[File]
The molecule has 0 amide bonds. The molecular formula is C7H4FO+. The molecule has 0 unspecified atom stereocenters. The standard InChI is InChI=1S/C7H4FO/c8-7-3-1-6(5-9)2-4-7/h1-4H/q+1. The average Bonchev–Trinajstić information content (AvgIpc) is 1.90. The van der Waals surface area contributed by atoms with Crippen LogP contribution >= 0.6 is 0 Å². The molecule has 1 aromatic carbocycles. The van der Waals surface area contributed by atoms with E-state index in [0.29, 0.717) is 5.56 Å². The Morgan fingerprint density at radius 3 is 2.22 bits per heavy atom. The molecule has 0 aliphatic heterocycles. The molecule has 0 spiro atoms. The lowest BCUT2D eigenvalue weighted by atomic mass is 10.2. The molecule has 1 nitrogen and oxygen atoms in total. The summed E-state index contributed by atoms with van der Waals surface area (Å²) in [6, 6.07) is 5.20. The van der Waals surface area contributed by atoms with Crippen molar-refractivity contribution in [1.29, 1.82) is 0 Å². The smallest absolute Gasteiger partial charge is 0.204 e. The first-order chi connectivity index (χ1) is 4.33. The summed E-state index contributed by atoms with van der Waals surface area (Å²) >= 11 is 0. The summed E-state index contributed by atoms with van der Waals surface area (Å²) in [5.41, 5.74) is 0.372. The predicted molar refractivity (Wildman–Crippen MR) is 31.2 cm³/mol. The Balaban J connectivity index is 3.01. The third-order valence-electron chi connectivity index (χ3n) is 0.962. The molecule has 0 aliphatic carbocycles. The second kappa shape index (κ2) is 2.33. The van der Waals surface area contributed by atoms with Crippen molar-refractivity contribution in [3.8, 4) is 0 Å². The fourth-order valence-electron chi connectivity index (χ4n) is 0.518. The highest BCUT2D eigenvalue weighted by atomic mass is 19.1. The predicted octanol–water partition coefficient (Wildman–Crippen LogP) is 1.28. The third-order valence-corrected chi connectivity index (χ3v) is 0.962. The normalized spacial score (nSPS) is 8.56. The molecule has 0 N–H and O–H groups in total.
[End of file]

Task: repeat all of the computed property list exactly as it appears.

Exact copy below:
The molecule has 0 amide bonds. The molecular formula is C7H4FO+. The molecule has 0 unspecified atom stereocenters. The standard InChI is InChI=1S/C7H4FO/c8-7-3-1-6(5-9)2-4-7/h1-4H/q+1. The average Bonchev–Trinajstić information content (AvgIpc) is 1.90. The van der Waals surface area contributed by atoms with Crippen LogP contribution >= 0.6 is 0 Å². The molecule has 1 aromatic carbocycles. The van der Waals surface area contributed by atoms with E-state index in [0.29, 0.717) is 5.56 Å². The Morgan fingerprint density at radius 3 is 2.22 bits per heavy atom. The molecule has 0 aliphatic heterocycles. The molecule has 0 spiro atoms. The lowest BCUT2D eigenvalue weighted by atomic mass is 10.2. The molecule has 1 nitrogen and oxygen atoms in total. The summed E-state index contributed by atoms with van der Waals surface area (Å²) in [6, 6.07) is 5.20. The van der Waals surface area contributed by atoms with Crippen molar-refractivity contribution in [1.29, 1.82) is 0 Å². The smallest absolute Gasteiger partial charge is 0.204 e. The first-order chi connectivity index (χ1) is 4.33. The summed E-state index contributed by atoms with van der Waals surface area (Å²) >= 11 is 0. The summed E-state index contributed by atoms with van der Waals surface area (Å²) in [5.41, 5.74) is 0.372. The predicted molar refractivity (Wildman–Crippen MR) is 31.2 cm³/mol. The Balaban J connectivity index is 3.01. The third-order valence-electron chi connectivity index (χ3n) is 0.962. The molecule has 0 aliphatic carbocycles. The second kappa shape index (κ2) is 2.33. The van der Waals surface area contributed by atoms with Crippen molar-refractivity contribution in [3.8, 4) is 0 Å². The fourth-order valence-electron chi connectivity index (χ4n) is 0.518. The highest BCUT2D eigenvalue weighted by atomic mass is 19.1. The predicted octanol–water partition coefficient (Wildman–Crippen LogP) is 1.28. The third-order valence-corrected chi connectivity index (χ3v) is 0.962. The normalized spacial score (nSPS) is 8.56. The molecule has 0 N–H and O–H groups in total.